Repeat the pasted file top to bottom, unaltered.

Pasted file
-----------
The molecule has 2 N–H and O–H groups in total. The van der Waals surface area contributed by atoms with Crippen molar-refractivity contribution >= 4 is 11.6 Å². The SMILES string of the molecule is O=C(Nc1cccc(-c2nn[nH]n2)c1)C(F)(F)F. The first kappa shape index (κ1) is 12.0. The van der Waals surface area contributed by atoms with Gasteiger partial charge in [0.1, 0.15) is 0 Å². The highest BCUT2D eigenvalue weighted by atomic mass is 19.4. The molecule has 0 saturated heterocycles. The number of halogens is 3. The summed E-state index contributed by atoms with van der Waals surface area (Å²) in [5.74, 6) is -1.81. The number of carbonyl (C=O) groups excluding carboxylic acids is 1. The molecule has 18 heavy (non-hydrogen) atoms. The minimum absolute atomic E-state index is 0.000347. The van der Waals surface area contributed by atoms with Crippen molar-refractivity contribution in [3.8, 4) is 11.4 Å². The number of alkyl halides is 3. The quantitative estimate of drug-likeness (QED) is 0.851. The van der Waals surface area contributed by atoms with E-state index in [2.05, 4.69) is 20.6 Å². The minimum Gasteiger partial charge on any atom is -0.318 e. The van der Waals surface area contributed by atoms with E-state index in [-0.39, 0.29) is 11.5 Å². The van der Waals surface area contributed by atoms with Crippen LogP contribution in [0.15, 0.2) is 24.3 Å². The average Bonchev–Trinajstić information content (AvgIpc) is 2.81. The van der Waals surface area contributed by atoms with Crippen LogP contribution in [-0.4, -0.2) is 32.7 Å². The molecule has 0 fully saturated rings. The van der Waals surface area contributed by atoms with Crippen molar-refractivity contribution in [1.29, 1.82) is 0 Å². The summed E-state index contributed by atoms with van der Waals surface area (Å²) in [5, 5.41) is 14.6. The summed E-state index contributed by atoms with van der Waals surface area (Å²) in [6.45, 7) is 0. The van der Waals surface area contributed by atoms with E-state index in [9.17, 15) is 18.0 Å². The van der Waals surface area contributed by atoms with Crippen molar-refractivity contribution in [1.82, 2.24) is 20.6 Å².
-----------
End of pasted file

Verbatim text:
The molecule has 2 N–H and O–H groups in total. The van der Waals surface area contributed by atoms with Crippen molar-refractivity contribution >= 4 is 11.6 Å². The SMILES string of the molecule is O=C(Nc1cccc(-c2nn[nH]n2)c1)C(F)(F)F. The first kappa shape index (κ1) is 12.0. The van der Waals surface area contributed by atoms with Gasteiger partial charge in [0.1, 0.15) is 0 Å². The highest BCUT2D eigenvalue weighted by atomic mass is 19.4. The molecule has 0 saturated heterocycles. The number of halogens is 3. The summed E-state index contributed by atoms with van der Waals surface area (Å²) in [5.74, 6) is -1.81. The number of carbonyl (C=O) groups excluding carboxylic acids is 1. The molecule has 18 heavy (non-hydrogen) atoms. The minimum absolute atomic E-state index is 0.000347. The van der Waals surface area contributed by atoms with Crippen molar-refractivity contribution in [3.8, 4) is 11.4 Å². The number of alkyl halides is 3. The quantitative estimate of drug-likeness (QED) is 0.851. The van der Waals surface area contributed by atoms with E-state index in [2.05, 4.69) is 20.6 Å². The minimum Gasteiger partial charge on any atom is -0.318 e. The van der Waals surface area contributed by atoms with E-state index in [-0.39, 0.29) is 11.5 Å². The van der Waals surface area contributed by atoms with Crippen LogP contribution in [0.15, 0.2) is 24.3 Å². The average Bonchev–Trinajstić information content (AvgIpc) is 2.81. The van der Waals surface area contributed by atoms with Crippen LogP contribution in [-0.4, -0.2) is 32.7 Å². The molecule has 0 fully saturated rings. The van der Waals surface area contributed by atoms with Crippen molar-refractivity contribution in [1.29, 1.82) is 0 Å². The summed E-state index contributed by atoms with van der Waals surface area (Å²) in [5, 5.41) is 14.6. The summed E-state index contributed by atoms with van der Waals surface area (Å²) in [6.45, 7) is 0. The van der Waals surface area contributed by atoms with E-state index in [9.17, 15) is 18.0 Å². The van der Waals surface area contributed by atoms with Crippen molar-refractivity contribution in [1.82, 2.24) is 20.6 Å².